Table of Contents
ISRN Transplantation
Volume 2013, Article ID 685850, 6 pages
http://dx.doi.org/10.5402/2013/685850
Research Article

Surgical Morbidity of Simultaneous Kidney and Pancreas Transplantation: A Single-Centre Experience in the Tacrolimus Era

1National Pancreas Transplant Unit, Westmead Hospital, Westmead, NSW 2145, Australia
2Discipline of Surgery, Sydney Medical School, The University of Sydney, Sydney, NSW 2006, Australia

Received 13 July 2012; Accepted 2 August 2012

Academic Editors: A. D. Hess and A. Rydzewski

Copyright © 2013 Stephen E. Thwaites et al. This is an open access article distributed under the Creative Commons Attribution License, which permits unrestricted use, distribution, and reproduction in any medium, provided the original work is properly cited.

Abstract

Introduction. Simultaneous pancreas and kidney (SPK) transplantation is performed to restore normoglycaemia and renal function in patients with Type I diabetes mellitus and end-stage renal failure. We aimed to evaluate the impact of major postoperative complications to patient and graft survival outcomes. Method. Using a prospectively collected database over a 10-year period, major postoperative complications requiring return to operating theatre as well as patient and graft survival outcomes were analysed retrospectively. Results. Between January 2001 and May 2010, 165 patients underwent first-time SPK transplantation. Median age of recipients was 39.8 years (range, 16.9–53.2). Enteric drainage was used in 149 patients, and bladder drainage was used in 16. Median follow-up time was 5.2 years (range 1.1–10.3). Fifty-six patients (34%) returned to operating theatre at least once. Pancreatic allograft loss secondary to vascular thrombosis occurred in 12 patients (7%), and 2 patients (1.2%) required transplant pancreatectomy due to debilitating pancreatic enzyme leaks. At 1 and 5 years, patient survival was 98% and 94%; pancreas graft survival, 86% and 77%; kidney graft survival 96% and 89%, respectively. Conclusion. SPK is a safe and effective treatment for Type I diabetes mellitus and end-stage renal failure although surgical reintervention is required in approximately one-third of patients. Preventing vascular thrombosis remains a major challenge.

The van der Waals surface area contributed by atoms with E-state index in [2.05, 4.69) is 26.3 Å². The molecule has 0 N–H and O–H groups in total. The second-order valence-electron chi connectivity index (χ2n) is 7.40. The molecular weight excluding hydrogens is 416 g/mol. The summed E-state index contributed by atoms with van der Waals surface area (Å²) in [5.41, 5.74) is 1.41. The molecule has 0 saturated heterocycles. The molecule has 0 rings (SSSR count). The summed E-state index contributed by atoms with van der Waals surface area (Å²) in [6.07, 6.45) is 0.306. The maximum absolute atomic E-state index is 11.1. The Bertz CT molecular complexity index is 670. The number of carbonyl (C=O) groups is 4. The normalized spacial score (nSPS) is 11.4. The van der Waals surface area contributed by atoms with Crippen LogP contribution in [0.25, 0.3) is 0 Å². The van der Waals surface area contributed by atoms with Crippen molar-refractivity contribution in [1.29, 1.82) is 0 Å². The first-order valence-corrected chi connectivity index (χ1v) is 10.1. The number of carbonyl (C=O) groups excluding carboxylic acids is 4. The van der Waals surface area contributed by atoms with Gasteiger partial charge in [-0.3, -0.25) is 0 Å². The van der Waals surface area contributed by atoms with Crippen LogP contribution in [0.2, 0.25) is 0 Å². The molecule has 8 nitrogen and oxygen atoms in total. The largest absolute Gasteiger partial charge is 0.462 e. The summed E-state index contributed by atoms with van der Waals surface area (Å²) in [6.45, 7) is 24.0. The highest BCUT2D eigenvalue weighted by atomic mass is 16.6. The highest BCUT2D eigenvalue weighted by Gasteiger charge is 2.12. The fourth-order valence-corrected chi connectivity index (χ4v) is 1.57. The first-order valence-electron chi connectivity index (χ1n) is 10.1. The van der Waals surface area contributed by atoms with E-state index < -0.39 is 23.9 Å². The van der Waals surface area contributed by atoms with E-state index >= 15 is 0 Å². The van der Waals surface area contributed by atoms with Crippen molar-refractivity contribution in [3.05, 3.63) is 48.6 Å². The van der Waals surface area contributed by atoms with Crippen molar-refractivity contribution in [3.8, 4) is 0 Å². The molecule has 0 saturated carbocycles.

1. Introduction

The first successful simultaneous pancreas-kidney (SPK) transplantation was performed at the University of Minnesota Hospital in 1966 [1]. Since then, SPK has become an effective treatment modality for patients with Type 1 diabetes mellitus (T1DM) and end-stage renal failure [2].

Despite numerous advances in surgical techniques, organ preservation, and immunosuppression over the past 25 years, SPK is still associated with significant morbidity and rate of transplant graft loss remains significant [3]. Surgical complications in particular graft thrombosis and haemorrhage can lead to reintervention, graft loss, and increased length of hospital stay [4].

Our aim was to review the experience of SPK transplantation at the National Pancreas Transplant Unit (NPTU) in Australia over the last 10 years, focusing on the incidence of major postoperative complications and the reasons for graft loss. We also aimed to identify risk factors leading to graft loss within our cohort.

2. Patients and Methods